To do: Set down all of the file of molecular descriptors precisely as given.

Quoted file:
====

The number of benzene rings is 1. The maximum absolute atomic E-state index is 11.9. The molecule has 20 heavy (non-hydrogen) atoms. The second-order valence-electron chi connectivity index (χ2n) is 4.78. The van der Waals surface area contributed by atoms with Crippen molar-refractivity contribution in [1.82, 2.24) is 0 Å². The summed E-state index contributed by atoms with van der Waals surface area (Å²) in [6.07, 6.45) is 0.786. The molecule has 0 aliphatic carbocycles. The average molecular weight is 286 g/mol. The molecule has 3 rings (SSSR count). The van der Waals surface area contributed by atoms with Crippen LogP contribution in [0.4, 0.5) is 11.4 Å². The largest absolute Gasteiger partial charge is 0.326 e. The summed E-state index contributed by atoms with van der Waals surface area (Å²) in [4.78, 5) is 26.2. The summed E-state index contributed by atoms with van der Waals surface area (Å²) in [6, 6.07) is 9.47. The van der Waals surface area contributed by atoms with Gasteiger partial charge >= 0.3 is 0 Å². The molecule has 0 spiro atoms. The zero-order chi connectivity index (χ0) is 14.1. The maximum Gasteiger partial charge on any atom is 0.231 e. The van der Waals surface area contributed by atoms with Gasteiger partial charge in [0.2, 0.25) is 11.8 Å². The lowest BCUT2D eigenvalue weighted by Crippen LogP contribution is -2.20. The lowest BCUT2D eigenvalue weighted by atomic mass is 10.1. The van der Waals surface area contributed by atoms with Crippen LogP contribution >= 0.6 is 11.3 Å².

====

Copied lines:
The number of benzene rings is 1. The maximum absolute atomic E-state index is 11.9. The molecule has 20 heavy (non-hydrogen) atoms. The second-order valence-electron chi connectivity index (χ2n) is 4.78. The van der Waals surface area contributed by atoms with Crippen molar-refractivity contribution in [1.82, 2.24) is 0 Å². The summed E-state index contributed by atoms with van der Waals surface area (Å²) in [6.07, 6.45) is 0.786. The molecule has 0 aliphatic carbocycles. The average molecular weight is 286 g/mol. The molecule has 3 rings (SSSR count). The van der Waals surface area contributed by atoms with Crippen LogP contribution in [0.4, 0.5) is 11.4 Å². The largest absolute Gasteiger partial charge is 0.326 e. The summed E-state index contributed by atoms with van der Waals surface area (Å²) in [4.78, 5) is 26.2. The summed E-state index contributed by atoms with van der Waals surface area (Å²) in [6, 6.07) is 9.47. The van der Waals surface area contributed by atoms with Gasteiger partial charge >= 0.3 is 0 Å². The molecule has 0 spiro atoms. The zero-order chi connectivity index (χ0) is 14.1. The maximum Gasteiger partial charge on any atom is 0.231 e. The van der Waals surface area contributed by atoms with Gasteiger partial charge in [0.2, 0.25) is 11.8 Å². The lowest BCUT2D eigenvalue weighted by Crippen LogP contribution is -2.20. The lowest BCUT2D eigenvalue weighted by atomic mass is 10.1. The van der Waals surface area contributed by atoms with Crippen LogP contribution >= 0.6 is 11.3 Å².